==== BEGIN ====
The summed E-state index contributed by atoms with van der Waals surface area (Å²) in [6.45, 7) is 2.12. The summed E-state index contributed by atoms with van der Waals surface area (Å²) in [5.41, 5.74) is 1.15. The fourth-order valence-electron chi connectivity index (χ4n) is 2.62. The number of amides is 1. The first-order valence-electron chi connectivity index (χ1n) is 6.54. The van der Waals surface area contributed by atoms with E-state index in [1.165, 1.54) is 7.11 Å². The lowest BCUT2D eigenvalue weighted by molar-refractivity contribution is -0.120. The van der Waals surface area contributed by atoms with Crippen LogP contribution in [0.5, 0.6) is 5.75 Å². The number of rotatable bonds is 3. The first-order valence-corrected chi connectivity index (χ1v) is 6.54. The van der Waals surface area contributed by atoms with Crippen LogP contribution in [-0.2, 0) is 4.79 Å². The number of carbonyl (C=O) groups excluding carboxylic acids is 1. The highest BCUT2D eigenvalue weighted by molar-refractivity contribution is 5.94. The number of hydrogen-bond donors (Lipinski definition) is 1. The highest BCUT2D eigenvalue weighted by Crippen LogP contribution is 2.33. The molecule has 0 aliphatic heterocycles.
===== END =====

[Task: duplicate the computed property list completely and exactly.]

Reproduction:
The summed E-state index contributed by atoms with van der Waals surface area (Å²) in [6.45, 7) is 2.12. The summed E-state index contributed by atoms with van der Waals surface area (Å²) in [5.41, 5.74) is 1.15. The fourth-order valence-electron chi connectivity index (χ4n) is 2.62. The number of amides is 1. The first-order valence-electron chi connectivity index (χ1n) is 6.54. The van der Waals surface area contributed by atoms with E-state index in [1.165, 1.54) is 7.11 Å². The lowest BCUT2D eigenvalue weighted by molar-refractivity contribution is -0.120. The van der Waals surface area contributed by atoms with Crippen LogP contribution in [0.5, 0.6) is 5.75 Å². The number of rotatable bonds is 3. The first-order valence-corrected chi connectivity index (χ1v) is 6.54. The van der Waals surface area contributed by atoms with Crippen LogP contribution in [-0.2, 0) is 4.79 Å². The number of carbonyl (C=O) groups excluding carboxylic acids is 1. The highest BCUT2D eigenvalue weighted by molar-refractivity contribution is 5.94. The number of hydrogen-bond donors (Lipinski definition) is 1. The highest BCUT2D eigenvalue weighted by Crippen LogP contribution is 2.33. The molecule has 0 aliphatic heterocycles.